Park Street and farmers market under consideration

Park Street
Park Street as viewed north from Main Street. (C. Faulknor/BC Gazette)
Plans for South Park Street and the operation of the Boyne Farmers Market were both major agenda items at a recent Main Street Meeting.
Park Street as viewed north from Main Street. (C. Faulknor/BC Gazette)

South Park St. plans

Plans for South Park St. were discussed during the Boyne City Main Street/DDA Meeting on Thursday May 3.

The area between Water and Ray streets could see angle parking to the west between Water St. and the alley,but the Boyne City Main Street Board opted to seek more information on the various issues before making any decisions.

The area between Ray and Pine streets could see the parallel parking retained on both sides with curbs moved toward the sidewalks some to make angle parking easier during church services.

According to Boyne City Manager Michael Cain, the general consensus is that there is preference in maintaining more green space and trees in this area and there does not seem to bean urgency for additional parking although there were some concerns about long-term needs.

Cain said Wright Builders has expressedconcern about closing the nearby alley because they feel it will impact vehicles going to the rear of their building.

As far as possibly putting utilities underground, the question is who will pay for any modifications ofthe property owners’ services to connect underground.

Boyne City Public Works Director Andy Kovolski said he has been holding discussions with the necessary parties to get estimates on the costs of various proposed utility burials.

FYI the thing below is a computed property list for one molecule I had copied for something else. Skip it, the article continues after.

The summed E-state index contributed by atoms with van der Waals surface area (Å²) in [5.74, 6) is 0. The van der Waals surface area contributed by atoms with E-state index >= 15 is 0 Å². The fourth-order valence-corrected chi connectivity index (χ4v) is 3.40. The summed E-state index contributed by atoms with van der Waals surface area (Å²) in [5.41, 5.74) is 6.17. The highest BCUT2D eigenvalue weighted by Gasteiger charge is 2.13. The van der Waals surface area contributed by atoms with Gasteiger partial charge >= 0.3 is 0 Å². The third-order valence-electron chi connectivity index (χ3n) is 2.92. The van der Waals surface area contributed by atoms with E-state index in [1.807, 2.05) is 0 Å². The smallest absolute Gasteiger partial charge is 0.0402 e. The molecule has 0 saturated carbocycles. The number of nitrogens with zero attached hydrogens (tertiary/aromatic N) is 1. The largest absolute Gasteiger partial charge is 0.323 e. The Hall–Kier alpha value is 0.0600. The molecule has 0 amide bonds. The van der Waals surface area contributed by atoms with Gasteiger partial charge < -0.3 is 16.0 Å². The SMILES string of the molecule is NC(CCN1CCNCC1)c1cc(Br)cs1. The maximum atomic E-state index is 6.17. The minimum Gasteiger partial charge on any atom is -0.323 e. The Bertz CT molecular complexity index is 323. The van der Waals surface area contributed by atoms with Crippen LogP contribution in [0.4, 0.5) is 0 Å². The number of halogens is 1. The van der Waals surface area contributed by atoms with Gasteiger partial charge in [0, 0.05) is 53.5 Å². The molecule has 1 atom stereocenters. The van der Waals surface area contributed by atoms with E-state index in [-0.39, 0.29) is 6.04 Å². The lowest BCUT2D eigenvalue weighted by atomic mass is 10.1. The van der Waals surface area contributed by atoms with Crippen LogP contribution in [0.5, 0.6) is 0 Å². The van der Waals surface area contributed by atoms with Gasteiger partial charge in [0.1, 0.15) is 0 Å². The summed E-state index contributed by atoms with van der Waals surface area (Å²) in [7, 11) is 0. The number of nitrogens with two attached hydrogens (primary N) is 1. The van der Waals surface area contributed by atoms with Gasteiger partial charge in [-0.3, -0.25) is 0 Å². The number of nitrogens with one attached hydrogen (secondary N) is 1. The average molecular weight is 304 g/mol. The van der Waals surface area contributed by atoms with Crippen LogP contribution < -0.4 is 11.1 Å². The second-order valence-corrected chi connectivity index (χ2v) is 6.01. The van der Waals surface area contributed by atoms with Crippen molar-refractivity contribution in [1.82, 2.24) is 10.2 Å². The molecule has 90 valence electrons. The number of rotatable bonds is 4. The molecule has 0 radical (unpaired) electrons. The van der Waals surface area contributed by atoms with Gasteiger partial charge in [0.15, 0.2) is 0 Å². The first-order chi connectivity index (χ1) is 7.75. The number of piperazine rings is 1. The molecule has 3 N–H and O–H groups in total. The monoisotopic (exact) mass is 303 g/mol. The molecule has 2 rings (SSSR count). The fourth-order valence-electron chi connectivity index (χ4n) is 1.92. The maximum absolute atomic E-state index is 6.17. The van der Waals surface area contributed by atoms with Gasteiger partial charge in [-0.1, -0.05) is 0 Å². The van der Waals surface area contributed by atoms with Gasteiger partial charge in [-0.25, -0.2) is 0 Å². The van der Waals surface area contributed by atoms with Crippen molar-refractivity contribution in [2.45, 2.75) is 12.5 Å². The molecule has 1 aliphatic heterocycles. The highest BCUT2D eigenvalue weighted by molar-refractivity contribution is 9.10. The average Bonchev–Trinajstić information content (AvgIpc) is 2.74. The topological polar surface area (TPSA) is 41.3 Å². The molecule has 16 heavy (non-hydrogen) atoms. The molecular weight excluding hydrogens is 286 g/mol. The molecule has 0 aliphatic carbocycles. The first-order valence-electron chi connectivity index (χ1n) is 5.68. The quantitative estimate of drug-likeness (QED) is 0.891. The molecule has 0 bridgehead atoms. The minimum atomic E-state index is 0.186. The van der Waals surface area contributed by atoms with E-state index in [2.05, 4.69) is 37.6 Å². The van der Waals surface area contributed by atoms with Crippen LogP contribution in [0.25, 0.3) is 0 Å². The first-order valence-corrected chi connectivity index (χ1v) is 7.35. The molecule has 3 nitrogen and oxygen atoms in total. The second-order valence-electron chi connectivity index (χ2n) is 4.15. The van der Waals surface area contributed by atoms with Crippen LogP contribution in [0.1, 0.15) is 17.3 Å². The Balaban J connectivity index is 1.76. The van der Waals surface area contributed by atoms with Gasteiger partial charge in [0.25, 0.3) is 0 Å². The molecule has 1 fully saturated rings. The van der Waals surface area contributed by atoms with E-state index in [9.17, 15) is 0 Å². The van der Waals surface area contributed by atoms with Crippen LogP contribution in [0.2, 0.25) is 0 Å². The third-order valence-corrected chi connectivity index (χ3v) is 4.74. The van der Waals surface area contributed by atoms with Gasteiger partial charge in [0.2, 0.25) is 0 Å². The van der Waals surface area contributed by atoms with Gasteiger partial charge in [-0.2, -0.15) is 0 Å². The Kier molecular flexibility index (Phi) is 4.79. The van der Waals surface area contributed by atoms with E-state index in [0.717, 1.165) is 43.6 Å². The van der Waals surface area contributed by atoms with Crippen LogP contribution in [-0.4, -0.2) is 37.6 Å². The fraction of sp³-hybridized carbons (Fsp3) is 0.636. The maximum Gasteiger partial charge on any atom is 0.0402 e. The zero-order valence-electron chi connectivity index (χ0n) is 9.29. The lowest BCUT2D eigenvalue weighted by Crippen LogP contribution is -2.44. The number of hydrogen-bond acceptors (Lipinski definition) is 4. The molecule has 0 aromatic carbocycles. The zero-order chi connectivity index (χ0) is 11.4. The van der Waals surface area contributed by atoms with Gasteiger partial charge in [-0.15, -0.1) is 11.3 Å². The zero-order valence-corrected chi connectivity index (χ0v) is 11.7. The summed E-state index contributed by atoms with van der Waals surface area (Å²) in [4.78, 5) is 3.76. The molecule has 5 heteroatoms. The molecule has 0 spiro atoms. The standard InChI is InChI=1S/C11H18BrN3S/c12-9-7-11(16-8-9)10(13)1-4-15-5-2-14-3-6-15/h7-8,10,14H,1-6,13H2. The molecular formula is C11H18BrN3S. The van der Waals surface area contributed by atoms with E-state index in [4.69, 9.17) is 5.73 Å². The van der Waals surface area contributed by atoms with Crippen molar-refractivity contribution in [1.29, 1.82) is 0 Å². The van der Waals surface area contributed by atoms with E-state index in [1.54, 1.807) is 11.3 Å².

The board discussed the project with Cain citing that pushing the curbs back could cause a problem with mature trees needing to be removed to allow for the new curbing.

The issue of angle parking was discussed.

Cain said the city’s current general standard on angle parking could put some of the proposed spaces a little too far into the road which could cause issues.

Traffic flow was also discussed.

“Creating congestion in a downtown area isn’t bad,” Cain said. “The purpose in downtown traffic isn’t to get them from ‘A’ to ‘B’ as quick as possible, it’s to getthem down there at a slow speed looking at the stores, shopping and looking out for pedestrians.”

The matter could be discussed as early as the next Main Street meeting at 8:30 a.m. on Thursday June 7 at City Hall.

Becky Harris gave an update on the farmers market. There are currently 74 vendors that belong to the market. The first outdoor market of the year was held in recent weeks. The market accepts Bridge Cards (the electronic form of food stamps).

Boyne City Main Street Director Hugh Conklin said rules concerning dogs in the park during the farmers market will be posted, and they will be allowed as long as there are no problems with animals during market hours.

Boyne City Manager Michael Cain asked if any vendors were using electricity at the park during the market,and said if they are they need to be charged for it.

Cain said someone made a comment to him about the size of the market that they were concerned the market could become too big.

Conklin said one of the concerns some vendors have is too many people selling the same product.

“I don’t think we want it to get any larger than what it is right now,” Conklin said. “But then on the other hand if we’re trying to promote a local food system, and people are creating local food and growing their own foods then they need to have an opportunity to sell that.”

He added, “It’s a fine line.”

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